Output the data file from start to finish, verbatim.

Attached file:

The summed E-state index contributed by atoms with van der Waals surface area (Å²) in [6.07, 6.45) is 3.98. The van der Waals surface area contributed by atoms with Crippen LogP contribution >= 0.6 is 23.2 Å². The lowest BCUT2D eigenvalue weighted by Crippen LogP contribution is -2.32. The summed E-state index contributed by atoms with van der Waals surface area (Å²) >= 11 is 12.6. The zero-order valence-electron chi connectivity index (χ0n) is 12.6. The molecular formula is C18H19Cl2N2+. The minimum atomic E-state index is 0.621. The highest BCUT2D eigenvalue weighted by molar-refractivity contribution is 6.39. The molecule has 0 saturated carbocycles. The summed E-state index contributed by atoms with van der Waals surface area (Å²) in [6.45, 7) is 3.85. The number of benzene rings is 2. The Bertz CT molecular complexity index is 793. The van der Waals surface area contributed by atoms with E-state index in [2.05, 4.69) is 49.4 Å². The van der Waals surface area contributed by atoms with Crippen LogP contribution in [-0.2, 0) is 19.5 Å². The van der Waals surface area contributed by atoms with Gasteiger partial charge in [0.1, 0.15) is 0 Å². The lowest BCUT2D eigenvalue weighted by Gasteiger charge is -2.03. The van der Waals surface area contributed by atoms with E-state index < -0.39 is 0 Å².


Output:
The summed E-state index contributed by atoms with van der Waals surface area (Å²) in [6.07, 6.45) is 3.98. The van der Waals surface area contributed by atoms with Crippen LogP contribution >= 0.6 is 23.2 Å². The lowest BCUT2D eigenvalue weighted by Crippen LogP contribution is -2.32. The summed E-state index contributed by atoms with van der Waals surface area (Å²) >= 11 is 12.6. The zero-order valence-electron chi connectivity index (χ0n) is 12.6. The molecular formula is C18H19Cl2N2+. The minimum atomic E-state index is 0.621. The highest BCUT2D eigenvalue weighted by molar-refractivity contribution is 6.39. The molecule has 0 saturated carbocycles. The summed E-state index contributed by atoms with van der Waals surface area (Å²) in [6.45, 7) is 3.85. The number of benzene rings is 2. The Bertz CT molecular complexity index is 793. The van der Waals surface area contributed by atoms with E-state index in [2.05, 4.69) is 49.4 Å². The van der Waals surface area contributed by atoms with Crippen LogP contribution in [-0.2, 0) is 19.5 Å². The van der Waals surface area contributed by atoms with Gasteiger partial charge in [0.1, 0.15) is 0 Å². The lowest BCUT2D eigenvalue weighted by Gasteiger charge is -2.03. The van der Waals surface area contributed by atoms with E-state index < -0.39 is 0 Å².